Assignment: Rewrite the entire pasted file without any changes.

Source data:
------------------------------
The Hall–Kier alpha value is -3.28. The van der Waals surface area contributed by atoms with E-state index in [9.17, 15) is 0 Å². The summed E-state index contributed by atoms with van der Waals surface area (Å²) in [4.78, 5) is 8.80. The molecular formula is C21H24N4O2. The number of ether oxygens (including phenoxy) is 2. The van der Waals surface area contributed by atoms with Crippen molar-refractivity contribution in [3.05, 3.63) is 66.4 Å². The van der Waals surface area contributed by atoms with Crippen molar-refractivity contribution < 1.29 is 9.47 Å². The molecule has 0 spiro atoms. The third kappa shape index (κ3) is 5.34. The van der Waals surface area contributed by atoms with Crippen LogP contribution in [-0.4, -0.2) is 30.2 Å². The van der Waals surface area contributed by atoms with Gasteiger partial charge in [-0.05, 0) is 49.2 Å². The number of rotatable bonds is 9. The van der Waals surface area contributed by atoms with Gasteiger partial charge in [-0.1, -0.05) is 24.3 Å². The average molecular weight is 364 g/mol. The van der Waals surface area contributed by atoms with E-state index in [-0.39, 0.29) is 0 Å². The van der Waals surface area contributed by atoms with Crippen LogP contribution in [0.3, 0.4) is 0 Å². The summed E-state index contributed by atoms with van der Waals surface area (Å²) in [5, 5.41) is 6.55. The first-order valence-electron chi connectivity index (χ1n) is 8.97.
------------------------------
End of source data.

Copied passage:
The Hall–Kier alpha value is -3.28. The van der Waals surface area contributed by atoms with E-state index in [9.17, 15) is 0 Å². The summed E-state index contributed by atoms with van der Waals surface area (Å²) in [4.78, 5) is 8.80. The molecular formula is C21H24N4O2. The number of ether oxygens (including phenoxy) is 2. The van der Waals surface area contributed by atoms with Crippen molar-refractivity contribution in [3.05, 3.63) is 66.4 Å². The van der Waals surface area contributed by atoms with Crippen molar-refractivity contribution < 1.29 is 9.47 Å². The molecule has 0 spiro atoms. The third kappa shape index (κ3) is 5.34. The van der Waals surface area contributed by atoms with Crippen LogP contribution in [-0.4, -0.2) is 30.2 Å². The van der Waals surface area contributed by atoms with Gasteiger partial charge in [-0.05, 0) is 49.2 Å². The number of rotatable bonds is 9. The van der Waals surface area contributed by atoms with Gasteiger partial charge in [-0.1, -0.05) is 24.3 Å². The average molecular weight is 364 g/mol. The van der Waals surface area contributed by atoms with E-state index in [-0.39, 0.29) is 0 Å². The van der Waals surface area contributed by atoms with Crippen LogP contribution in [0.3, 0.4) is 0 Å². The summed E-state index contributed by atoms with van der Waals surface area (Å²) in [5, 5.41) is 6.55. The first-order valence-electron chi connectivity index (χ1n) is 8.97.